Columnist Celia Chandler provides a brief history of the legal battle to get medically assisted dying legislation in Canada -- and describes her personal experience with assisted dying.
The Ford government's decision to revert back to the 1998 curriculum has produced considerable backlash from educators, parents, and students -- and has also triggered four separate legal challenges.
While the Trudeau government has long boasted of employing a gendered lens to enact its policies, that analysis has certainly not applied to extradition.
There is a gray, Schrödinger's cat kind of area in copyright. Enter: "orphan works" -- works that are neither public nor quite owned by someone.
The federal government is making a superficial effort to address the role of social media platforms in publishing false statements that undermine the democratic process.
It's time the federal government holds political parties accountable for their use and misuse of Canadians' data.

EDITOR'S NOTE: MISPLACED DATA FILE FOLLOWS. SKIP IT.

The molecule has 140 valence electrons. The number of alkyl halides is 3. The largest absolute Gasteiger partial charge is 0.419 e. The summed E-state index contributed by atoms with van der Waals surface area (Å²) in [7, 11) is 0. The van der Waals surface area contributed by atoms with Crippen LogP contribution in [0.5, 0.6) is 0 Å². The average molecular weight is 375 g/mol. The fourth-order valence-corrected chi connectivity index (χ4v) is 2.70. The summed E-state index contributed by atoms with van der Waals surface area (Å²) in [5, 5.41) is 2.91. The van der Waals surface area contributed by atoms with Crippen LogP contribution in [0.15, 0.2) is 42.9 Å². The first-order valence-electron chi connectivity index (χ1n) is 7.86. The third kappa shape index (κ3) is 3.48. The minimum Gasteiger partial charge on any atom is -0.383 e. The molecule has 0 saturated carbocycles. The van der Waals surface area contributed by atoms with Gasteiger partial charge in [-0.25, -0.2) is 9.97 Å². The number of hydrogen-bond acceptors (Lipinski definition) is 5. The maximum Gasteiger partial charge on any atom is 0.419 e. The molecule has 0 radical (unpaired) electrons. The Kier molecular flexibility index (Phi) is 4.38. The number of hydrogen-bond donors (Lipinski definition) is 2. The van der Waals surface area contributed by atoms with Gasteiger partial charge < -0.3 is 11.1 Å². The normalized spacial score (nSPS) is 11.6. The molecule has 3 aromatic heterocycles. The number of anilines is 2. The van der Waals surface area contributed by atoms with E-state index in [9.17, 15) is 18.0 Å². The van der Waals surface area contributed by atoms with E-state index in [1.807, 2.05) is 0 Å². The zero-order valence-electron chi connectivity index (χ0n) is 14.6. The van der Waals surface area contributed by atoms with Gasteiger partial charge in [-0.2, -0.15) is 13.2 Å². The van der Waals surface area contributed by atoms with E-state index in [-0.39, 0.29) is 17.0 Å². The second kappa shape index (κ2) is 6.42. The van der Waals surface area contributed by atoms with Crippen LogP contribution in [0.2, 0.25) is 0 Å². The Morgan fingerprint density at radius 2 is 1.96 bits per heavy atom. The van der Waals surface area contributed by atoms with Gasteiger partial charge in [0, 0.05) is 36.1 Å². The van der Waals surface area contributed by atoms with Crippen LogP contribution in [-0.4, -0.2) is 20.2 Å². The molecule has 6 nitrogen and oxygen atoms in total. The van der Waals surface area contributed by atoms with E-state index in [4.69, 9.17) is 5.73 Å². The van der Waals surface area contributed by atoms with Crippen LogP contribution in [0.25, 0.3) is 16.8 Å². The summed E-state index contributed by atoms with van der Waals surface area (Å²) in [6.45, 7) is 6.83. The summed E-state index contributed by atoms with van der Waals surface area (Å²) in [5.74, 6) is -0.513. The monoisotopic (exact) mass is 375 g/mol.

Cannabis legalization comes with many questions around the extent to which governments and property owners can restrict consumption. Does it mean that people have a right to smoke and grow cannabis?
The competition for securing articles is so intense that the Law Society of Ontario has explored alternatives and is flirting with the idea of giving up on articling altogether.
Social finance brings the challenge of how to reconcile two dynamics that historically have been opposed: the private interest for profit and the common interest for public benefit.
A case in Nova Scotia provides insight into how the use of medical cannabis is sometimes still perceived as an unconventional treatment despite having been legal in Canada for almost two decades.